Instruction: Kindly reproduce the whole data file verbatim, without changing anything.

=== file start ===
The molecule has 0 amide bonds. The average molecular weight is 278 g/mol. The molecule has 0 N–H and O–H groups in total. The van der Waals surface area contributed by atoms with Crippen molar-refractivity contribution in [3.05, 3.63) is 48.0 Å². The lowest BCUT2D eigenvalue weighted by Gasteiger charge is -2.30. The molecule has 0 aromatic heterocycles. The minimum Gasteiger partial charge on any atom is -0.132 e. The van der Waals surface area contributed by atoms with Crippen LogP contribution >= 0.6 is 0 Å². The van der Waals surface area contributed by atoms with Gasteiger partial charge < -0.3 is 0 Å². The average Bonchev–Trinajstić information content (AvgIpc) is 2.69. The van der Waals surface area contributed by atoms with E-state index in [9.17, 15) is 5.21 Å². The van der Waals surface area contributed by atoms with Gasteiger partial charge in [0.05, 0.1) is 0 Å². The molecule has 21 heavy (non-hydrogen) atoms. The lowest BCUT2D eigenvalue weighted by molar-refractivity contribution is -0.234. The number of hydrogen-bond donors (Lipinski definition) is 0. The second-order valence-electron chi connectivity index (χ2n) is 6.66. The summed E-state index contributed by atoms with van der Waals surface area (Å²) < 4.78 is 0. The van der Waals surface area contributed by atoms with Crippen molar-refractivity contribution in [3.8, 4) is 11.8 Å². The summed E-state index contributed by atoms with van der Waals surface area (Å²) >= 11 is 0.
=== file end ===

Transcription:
The molecule has 0 amide bonds. The average molecular weight is 278 g/mol. The molecule has 0 N–H and O–H groups in total. The van der Waals surface area contributed by atoms with Crippen molar-refractivity contribution in [3.05, 3.63) is 48.0 Å². The lowest BCUT2D eigenvalue weighted by Gasteiger charge is -2.30. The molecule has 0 aromatic heterocycles. The minimum Gasteiger partial charge on any atom is -0.132 e. The van der Waals surface area contributed by atoms with Crippen LogP contribution >= 0.6 is 0 Å². The van der Waals surface area contributed by atoms with Gasteiger partial charge < -0.3 is 0 Å². The average Bonchev–Trinajstić information content (AvgIpc) is 2.69. The van der Waals surface area contributed by atoms with E-state index in [9.17, 15) is 5.21 Å². The van der Waals surface area contributed by atoms with Gasteiger partial charge in [0.05, 0.1) is 0 Å². The molecule has 21 heavy (non-hydrogen) atoms. The lowest BCUT2D eigenvalue weighted by molar-refractivity contribution is -0.234. The number of hydrogen-bond donors (Lipinski definition) is 0. The second-order valence-electron chi connectivity index (χ2n) is 6.66. The summed E-state index contributed by atoms with van der Waals surface area (Å²) < 4.78 is 0. The van der Waals surface area contributed by atoms with Crippen molar-refractivity contribution in [3.8, 4) is 11.8 Å². The summed E-state index contributed by atoms with van der Waals surface area (Å²) >= 11 is 0.